The heart of the matter isn't the collapse in housing prices or even the frenetic rise in oil and food prices. These are contributing to the mess but they are not creating it directly. The basic reality is this: For most Americans, earnings have not kept up with the cost of living. This is not a new phenomenon but it has finally caught up with the pocketbooks of average people. If you look at the earnings of non-government workers, especially the hourly workers who comprise 80 percent of the workforce, you'll find they are barely higher than they were in the mid-1970s, adjusted for inflation. The income of a man in his 30s is now 12 percent below that of a man his age three decades ago. Per-person productivity has grown considerably since then, but most Americans have not reaped the benefits of those productivity gains. They've gone largely to the top.With this Reich tells us two things. First, growing inequality is the product of stagnant wages for the middle class. Second, all Bush's tax cuts did was to provide the wealthy with more money to invest in the market.
Inequality on this scale is bad for many reasons but it is also bad for the economy. The wealthy devote a smaller percentage of their earnings to buying things than the rest of us because, after all, they’re rich. They already have most of what they want. Instead of buying, the very wealthy are more likely to invest their earnings wherever around the world they can get the highest return.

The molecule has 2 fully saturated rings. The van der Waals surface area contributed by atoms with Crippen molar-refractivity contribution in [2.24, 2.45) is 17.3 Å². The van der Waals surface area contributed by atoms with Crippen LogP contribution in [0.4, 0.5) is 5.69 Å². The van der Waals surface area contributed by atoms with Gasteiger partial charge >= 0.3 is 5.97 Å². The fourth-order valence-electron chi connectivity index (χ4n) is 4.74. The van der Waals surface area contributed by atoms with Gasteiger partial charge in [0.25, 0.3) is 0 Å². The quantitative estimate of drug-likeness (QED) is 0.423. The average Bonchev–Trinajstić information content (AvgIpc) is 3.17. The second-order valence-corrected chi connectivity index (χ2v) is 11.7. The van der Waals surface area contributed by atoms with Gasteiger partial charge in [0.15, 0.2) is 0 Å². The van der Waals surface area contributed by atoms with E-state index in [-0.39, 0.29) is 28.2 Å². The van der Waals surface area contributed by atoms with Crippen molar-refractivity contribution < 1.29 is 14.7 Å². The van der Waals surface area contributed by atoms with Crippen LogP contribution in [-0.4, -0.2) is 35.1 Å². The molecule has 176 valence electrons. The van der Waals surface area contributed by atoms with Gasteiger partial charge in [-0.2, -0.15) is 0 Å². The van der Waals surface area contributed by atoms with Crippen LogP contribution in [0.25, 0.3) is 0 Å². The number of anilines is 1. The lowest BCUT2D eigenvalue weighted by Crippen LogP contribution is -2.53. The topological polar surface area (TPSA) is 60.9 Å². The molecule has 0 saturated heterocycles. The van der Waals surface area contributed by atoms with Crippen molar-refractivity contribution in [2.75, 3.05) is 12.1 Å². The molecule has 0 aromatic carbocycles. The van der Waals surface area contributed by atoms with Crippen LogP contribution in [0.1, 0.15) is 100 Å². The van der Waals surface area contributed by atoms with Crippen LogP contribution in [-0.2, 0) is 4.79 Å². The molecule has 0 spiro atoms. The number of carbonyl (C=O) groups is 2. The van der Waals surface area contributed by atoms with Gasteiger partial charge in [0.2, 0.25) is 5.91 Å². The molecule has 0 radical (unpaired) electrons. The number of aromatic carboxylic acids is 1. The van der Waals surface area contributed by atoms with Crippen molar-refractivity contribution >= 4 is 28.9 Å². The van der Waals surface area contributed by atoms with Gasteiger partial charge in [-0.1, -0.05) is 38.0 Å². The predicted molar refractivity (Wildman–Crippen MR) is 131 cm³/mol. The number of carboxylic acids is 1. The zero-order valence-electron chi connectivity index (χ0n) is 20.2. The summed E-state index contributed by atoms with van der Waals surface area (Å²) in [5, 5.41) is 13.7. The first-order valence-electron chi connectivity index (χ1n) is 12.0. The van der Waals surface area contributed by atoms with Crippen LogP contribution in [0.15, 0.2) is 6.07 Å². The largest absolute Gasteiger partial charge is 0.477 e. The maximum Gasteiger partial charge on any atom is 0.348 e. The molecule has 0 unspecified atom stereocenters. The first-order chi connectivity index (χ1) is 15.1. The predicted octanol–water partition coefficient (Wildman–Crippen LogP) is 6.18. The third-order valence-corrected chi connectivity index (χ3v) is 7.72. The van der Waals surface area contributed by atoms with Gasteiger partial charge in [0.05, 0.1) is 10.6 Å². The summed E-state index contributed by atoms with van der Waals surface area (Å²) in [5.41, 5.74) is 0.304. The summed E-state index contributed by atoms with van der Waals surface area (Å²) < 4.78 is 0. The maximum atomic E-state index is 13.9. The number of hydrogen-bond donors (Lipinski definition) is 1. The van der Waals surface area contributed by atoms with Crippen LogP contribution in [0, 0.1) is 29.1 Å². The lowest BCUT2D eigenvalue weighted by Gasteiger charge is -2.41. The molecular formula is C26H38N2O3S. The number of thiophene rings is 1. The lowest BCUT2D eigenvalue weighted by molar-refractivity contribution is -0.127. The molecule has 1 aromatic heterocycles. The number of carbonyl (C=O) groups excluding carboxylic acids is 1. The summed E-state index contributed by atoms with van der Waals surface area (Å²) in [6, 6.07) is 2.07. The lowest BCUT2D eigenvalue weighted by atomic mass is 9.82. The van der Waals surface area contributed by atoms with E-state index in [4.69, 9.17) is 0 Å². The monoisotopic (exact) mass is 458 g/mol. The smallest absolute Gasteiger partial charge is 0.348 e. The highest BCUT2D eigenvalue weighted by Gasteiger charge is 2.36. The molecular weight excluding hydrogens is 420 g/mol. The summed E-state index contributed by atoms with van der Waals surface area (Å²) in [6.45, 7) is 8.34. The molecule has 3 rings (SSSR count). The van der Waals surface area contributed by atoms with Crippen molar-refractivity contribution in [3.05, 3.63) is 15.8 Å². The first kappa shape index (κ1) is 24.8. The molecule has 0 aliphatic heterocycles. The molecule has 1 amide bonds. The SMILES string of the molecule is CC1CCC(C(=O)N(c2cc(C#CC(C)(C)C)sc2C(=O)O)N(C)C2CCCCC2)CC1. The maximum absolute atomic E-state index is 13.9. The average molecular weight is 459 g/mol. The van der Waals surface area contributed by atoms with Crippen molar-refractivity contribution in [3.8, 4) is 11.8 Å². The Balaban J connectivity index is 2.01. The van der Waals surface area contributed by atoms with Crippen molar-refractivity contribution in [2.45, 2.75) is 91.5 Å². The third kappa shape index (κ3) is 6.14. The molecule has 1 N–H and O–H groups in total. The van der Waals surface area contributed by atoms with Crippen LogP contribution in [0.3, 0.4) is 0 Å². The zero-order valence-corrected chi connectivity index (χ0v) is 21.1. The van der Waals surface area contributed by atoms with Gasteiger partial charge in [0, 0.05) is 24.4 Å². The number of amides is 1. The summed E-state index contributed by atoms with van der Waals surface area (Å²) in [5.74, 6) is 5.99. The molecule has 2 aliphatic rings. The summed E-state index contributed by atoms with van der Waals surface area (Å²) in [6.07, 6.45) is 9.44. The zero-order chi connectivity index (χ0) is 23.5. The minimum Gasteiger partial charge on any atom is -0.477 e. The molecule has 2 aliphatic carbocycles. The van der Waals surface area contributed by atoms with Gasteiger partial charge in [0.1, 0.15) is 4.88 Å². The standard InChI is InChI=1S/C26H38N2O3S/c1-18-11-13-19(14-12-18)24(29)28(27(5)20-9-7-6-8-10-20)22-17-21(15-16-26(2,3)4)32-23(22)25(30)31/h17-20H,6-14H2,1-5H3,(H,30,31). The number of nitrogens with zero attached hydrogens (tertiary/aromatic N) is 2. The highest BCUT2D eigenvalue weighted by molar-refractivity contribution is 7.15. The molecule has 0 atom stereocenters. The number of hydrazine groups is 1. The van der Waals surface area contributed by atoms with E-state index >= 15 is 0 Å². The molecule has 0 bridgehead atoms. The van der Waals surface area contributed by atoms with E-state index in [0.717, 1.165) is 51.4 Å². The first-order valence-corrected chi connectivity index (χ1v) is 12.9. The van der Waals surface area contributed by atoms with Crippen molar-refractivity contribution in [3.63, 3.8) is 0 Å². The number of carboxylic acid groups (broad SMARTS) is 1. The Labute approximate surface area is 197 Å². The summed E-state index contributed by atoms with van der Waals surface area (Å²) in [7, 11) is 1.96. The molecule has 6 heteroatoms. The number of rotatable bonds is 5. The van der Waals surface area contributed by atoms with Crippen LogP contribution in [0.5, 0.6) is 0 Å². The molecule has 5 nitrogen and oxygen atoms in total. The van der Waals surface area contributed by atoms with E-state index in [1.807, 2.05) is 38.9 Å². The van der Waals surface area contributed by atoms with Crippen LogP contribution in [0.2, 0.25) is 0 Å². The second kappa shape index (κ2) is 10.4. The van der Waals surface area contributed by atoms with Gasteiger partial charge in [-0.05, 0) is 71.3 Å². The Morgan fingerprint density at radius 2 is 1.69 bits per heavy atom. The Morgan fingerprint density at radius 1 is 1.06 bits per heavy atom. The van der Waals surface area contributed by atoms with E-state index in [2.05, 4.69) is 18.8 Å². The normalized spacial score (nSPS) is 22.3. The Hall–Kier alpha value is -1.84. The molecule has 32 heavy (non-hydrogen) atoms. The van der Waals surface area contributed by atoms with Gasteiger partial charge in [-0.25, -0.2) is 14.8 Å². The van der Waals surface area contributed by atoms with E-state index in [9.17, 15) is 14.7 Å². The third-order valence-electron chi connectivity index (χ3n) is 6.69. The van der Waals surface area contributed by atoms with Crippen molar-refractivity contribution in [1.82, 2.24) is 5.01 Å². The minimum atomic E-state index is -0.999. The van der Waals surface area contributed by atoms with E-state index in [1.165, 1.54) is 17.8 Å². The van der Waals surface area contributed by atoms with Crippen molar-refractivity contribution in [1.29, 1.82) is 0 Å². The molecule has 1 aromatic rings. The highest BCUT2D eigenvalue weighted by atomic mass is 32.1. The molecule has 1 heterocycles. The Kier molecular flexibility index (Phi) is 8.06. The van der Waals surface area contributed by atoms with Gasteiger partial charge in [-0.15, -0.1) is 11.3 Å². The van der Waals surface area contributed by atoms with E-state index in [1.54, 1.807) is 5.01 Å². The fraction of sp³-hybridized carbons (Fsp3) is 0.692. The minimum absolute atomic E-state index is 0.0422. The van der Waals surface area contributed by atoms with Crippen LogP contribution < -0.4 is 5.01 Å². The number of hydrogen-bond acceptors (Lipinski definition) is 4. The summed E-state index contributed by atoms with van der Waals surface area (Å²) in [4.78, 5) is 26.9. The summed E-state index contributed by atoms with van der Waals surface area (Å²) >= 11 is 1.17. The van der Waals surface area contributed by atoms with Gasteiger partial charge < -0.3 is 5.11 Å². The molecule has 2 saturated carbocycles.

This helps us understand why we are seeing record debt among America's middle class. We've had to borrow and work more to stay afloat. It also explains increased wealth concentration in America. Asset inflation induced by more money chasing investments (which was also given a boost by Greenspan's cheap money program).
Hang on to your seats. With globalization and a backlash against unions, whoever is the next president is going to have one heck of a hole to dig America's middle class out of.